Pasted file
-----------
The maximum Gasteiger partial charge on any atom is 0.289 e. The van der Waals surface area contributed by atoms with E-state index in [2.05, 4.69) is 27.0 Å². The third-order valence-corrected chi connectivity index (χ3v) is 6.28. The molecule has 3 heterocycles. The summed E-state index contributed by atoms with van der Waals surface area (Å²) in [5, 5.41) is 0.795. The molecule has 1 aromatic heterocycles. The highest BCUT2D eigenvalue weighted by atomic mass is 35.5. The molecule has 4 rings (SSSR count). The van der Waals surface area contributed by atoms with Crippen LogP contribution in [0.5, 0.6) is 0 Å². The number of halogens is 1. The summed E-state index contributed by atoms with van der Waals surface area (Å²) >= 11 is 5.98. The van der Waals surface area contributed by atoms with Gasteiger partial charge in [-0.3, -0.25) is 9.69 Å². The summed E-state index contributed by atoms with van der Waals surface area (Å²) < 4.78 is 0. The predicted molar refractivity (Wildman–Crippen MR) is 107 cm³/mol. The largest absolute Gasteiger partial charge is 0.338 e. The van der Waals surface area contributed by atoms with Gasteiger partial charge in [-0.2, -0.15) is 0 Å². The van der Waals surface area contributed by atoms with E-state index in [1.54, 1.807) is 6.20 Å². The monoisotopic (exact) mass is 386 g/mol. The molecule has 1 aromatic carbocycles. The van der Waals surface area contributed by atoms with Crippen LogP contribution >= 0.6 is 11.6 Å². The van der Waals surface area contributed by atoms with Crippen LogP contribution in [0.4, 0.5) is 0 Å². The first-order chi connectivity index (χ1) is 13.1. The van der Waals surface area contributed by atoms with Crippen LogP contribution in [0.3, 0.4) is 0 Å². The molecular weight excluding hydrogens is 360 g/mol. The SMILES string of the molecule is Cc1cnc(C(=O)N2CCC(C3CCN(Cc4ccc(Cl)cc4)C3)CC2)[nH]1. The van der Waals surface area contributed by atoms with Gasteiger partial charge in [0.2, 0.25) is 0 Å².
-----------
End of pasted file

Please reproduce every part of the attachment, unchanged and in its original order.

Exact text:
The maximum Gasteiger partial charge on any atom is 0.289 e. The van der Waals surface area contributed by atoms with E-state index in [2.05, 4.69) is 27.0 Å². The third-order valence-corrected chi connectivity index (χ3v) is 6.28. The molecule has 3 heterocycles. The summed E-state index contributed by atoms with van der Waals surface area (Å²) in [5, 5.41) is 0.795. The molecule has 1 aromatic heterocycles. The highest BCUT2D eigenvalue weighted by atomic mass is 35.5. The molecule has 4 rings (SSSR count). The van der Waals surface area contributed by atoms with Crippen LogP contribution in [0.5, 0.6) is 0 Å². The number of halogens is 1. The summed E-state index contributed by atoms with van der Waals surface area (Å²) >= 11 is 5.98. The van der Waals surface area contributed by atoms with Gasteiger partial charge in [-0.3, -0.25) is 9.69 Å². The summed E-state index contributed by atoms with van der Waals surface area (Å²) < 4.78 is 0. The predicted molar refractivity (Wildman–Crippen MR) is 107 cm³/mol. The largest absolute Gasteiger partial charge is 0.338 e. The van der Waals surface area contributed by atoms with Gasteiger partial charge in [-0.2, -0.15) is 0 Å². The van der Waals surface area contributed by atoms with E-state index in [1.54, 1.807) is 6.20 Å². The monoisotopic (exact) mass is 386 g/mol. The molecule has 1 aromatic carbocycles. The van der Waals surface area contributed by atoms with Crippen LogP contribution >= 0.6 is 11.6 Å². The van der Waals surface area contributed by atoms with Crippen LogP contribution in [0.4, 0.5) is 0 Å². The first-order chi connectivity index (χ1) is 13.1. The van der Waals surface area contributed by atoms with Crippen LogP contribution in [0.3, 0.4) is 0 Å². The molecular weight excluding hydrogens is 360 g/mol. The SMILES string of the molecule is Cc1cnc(C(=O)N2CCC(C3CCN(Cc4ccc(Cl)cc4)C3)CC2)[nH]1. The van der Waals surface area contributed by atoms with Gasteiger partial charge in [0.2, 0.25) is 0 Å².